If your financial life has hit a rough patch, you may be thinking about taking a loan from your 401(k) savings plan.
Yet is it the right move to make?
Many financial experts typically advise against it, calling it a "last resort."
However, with the coronavirus pandemic causing layoffs and furloughs, many people are scrambling for ways to pay their bills. More than 10 million Americans have filed for unemployment over the past two weeks.
"You are borrowing from your future," said certified financial planner Diahann Lassus, president and chief investment officer of Lassus Wherley, Peapack Private Wealth Management. "It increases the risk of not being able to meet your long-term goals.
"If you exhaust everything else and you don't have any other way to meet your bills or keep a roof over your head, this would be an option," said Lassus, a member of the CNBC Financial Advisor Council.
A 401(k) is how many Americans save for retirement. It is funded directly through payroll deductions, and employers often offer some sort of matching contribution.
Typically, you can take a loan of up to $50,000 or 50% of your vested account, whichever is less. However, last week President Donald Trump signed the $2 trillion coronavirus relief bill — the CARES Act — into law, which temporarily doubled that amount to $100,000. The term of the loan is usually five years.
Before you take out a 401(k) loan, research all of your alternatives, said Nathan Voris, senior managing director of business strategy at Schwab Retirement Plan Services. Schwab currently has 1.6 million 401(k) participants.
"Debt isn't always the answer," he said.
He suggests "taking that step back and taking that breath and having a consulting session focused on your full financial wellness to understand what your options are."
That could include reaching out to your lenders and mortgage company to see if you can postpone a payment or come up with payment plan strategies to help you through this time.
When it comes to raising cash, first check around for any other assets you may have, like a mutual fund or a stock, said Lassus. Even if you sell at a loss, you can take the tax write-off.
If you own a house, you can tap into its equity with a home equity line of credit.
"A HELOC, which is like a second mortgage on your house, could potentially give you access to dollars at a reasonable cost these days, given interest rates are so low," Lassus said.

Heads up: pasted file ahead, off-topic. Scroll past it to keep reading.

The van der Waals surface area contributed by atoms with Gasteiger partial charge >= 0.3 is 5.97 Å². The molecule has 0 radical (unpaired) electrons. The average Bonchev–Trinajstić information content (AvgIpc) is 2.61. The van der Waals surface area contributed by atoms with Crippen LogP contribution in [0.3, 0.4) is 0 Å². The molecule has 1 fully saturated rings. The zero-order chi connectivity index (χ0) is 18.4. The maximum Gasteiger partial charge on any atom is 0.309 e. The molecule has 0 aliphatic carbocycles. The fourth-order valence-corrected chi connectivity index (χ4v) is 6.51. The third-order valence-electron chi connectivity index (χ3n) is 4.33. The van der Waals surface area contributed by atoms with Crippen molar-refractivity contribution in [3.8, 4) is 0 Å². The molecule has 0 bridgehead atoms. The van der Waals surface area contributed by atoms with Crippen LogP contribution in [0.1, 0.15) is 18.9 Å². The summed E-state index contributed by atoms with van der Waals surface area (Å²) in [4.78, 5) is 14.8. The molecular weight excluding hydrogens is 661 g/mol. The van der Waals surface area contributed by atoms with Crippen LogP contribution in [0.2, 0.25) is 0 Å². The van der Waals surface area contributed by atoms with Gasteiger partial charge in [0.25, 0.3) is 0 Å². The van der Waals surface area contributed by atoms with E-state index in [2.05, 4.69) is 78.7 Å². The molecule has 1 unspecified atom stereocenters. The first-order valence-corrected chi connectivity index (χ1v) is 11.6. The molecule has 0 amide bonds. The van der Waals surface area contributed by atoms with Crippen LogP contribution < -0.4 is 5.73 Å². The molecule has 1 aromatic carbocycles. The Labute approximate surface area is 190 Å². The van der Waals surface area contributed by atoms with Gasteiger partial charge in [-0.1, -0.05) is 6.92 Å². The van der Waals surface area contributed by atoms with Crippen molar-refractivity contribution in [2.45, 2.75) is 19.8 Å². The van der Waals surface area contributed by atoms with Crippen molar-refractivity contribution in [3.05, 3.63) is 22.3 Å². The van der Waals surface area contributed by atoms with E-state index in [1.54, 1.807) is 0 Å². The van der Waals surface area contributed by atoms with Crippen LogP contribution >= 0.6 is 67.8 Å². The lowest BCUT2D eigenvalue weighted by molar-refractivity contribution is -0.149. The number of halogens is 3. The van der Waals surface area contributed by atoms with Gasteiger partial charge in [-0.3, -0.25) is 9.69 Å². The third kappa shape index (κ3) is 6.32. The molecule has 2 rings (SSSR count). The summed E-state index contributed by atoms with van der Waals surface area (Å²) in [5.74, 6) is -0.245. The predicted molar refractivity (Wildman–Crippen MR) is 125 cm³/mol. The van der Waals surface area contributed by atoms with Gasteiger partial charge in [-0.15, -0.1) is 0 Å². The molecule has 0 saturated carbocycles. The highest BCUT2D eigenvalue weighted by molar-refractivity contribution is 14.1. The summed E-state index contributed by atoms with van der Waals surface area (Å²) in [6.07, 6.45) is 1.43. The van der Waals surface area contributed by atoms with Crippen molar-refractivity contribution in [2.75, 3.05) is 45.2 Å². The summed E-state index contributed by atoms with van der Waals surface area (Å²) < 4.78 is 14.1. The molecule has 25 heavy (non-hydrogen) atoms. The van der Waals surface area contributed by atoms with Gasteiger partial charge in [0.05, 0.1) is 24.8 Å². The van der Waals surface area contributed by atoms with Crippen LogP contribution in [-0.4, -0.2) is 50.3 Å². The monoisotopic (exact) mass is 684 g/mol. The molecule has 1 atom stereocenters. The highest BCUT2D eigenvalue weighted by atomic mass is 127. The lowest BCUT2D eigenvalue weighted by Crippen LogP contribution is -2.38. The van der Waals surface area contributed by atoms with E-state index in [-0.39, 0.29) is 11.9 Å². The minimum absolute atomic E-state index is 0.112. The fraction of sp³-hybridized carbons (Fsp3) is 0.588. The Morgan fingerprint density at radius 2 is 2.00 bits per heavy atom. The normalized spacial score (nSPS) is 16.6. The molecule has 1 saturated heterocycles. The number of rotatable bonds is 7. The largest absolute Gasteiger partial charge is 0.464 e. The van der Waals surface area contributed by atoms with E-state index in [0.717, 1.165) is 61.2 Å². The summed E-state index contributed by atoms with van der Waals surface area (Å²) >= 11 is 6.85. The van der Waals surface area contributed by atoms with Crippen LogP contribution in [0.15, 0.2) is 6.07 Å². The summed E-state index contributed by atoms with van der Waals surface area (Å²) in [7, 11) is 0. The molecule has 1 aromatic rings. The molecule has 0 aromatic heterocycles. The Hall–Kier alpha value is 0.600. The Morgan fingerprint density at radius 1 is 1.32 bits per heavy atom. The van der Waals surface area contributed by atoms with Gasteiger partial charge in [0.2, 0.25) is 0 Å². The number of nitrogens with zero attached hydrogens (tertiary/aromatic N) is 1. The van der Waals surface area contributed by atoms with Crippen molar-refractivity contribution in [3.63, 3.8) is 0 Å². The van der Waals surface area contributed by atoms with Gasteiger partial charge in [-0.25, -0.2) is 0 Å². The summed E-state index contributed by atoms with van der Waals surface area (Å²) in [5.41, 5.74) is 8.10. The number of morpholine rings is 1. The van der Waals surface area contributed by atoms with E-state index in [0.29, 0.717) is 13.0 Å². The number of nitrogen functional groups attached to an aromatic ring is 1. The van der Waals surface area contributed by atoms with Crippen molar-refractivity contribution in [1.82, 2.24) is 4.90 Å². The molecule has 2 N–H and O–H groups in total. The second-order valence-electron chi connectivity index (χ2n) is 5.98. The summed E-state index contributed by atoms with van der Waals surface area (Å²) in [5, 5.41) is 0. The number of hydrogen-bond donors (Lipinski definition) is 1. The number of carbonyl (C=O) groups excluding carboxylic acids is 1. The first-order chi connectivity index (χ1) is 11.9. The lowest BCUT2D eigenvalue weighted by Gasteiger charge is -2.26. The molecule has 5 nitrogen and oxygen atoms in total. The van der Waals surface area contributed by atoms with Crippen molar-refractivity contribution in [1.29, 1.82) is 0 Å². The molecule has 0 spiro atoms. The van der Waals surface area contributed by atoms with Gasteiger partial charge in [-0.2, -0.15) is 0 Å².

Currently, rates range between 2.87% and 21%, depending on the borrower's creditworthiness, according to BankRate.
If you don't have a home, you can shop around for a low-interest-rate personal loan.
On the other hand, personal lines of credit, which are an open credit line versus a one-time loan, tend to have higher rates because they are much riskier for the bank. In that case, a 401(k) loan may be the better option, said Lassus.
Another solution could be going to a family member for a temporary loan.
"You have to make sure you have a written agreement and loan payment schedules to make sure you don't mess up the family relationship," Lassus said.
Stay away from high-interest rate loans, such as payday loans or cash advances from your credit card.
If you opt to take a 401(k) loan, make sure that your company actually offers you the option, as not all do.
If they don't, speak with your employer. The CARES Act allows retirement plans to adopt the rules immediately.
Then, determine how much you'll need. Think long-term, not just a short-term solution like covering a month's rent. However, don't go overboard.
"How much do you absolutely have to have? Don't just don't look at the $100,000 available and take it," Lassus said.
"The less you take, the better off you are because there are other risks around this."
You'll sign a loan agreement and have to be approved. In most cases you will be, since you are borrowing your own money, according to Finra.
Also remember that you will be paying market interest rates on the loan. The money comes from your account balance, which means in many plans it is taken from equal portions of your different investments.
The biggest risk is that you default on your loan.
You may have the best of intentions to pay it back, yet "a lot of times life doesn't go as planned," said Voris.
"We do see that a lot of folks don't pay them back," he said.
If that happens, you'll be slapped with a 10% early withdrawal penalty and taxes on the money taken from the account. Your defaulted loan isn't converted to the up to $100,000 withdrawal you are allowed to take penalty-free through the CARES act, according to Schwab.
That means assess your job. Are you in danger of being laid off, or do you plan to leave before the loan term is up? If so, you may want to find another source of cash. You'll be required to pay the outstanding balance of the loan.
There is also a "downstream effect," Voris said.
When you take money out of your account, it won't be earning you any interest towards your retirement. Plus, employees often stop contributions to their 401(k) when they have a loan out, he said. If that happens, then they miss out on the employer's matching contribution
"That really affects your long-term calculations," Voris said.
However, despite the downsides, a 401(k) loan may be the only option.
"The reality is what we are facing right now reminds us that very often the 401(k) is the largest and most important, and often the only, bucket of money that the average American has accumulated," Voris said.
"It's their money and, in times of need, they should be able to access it in a simple and easy way."
Disclosure: NBCUniversal and Comcast Ventures are investors in Acorns.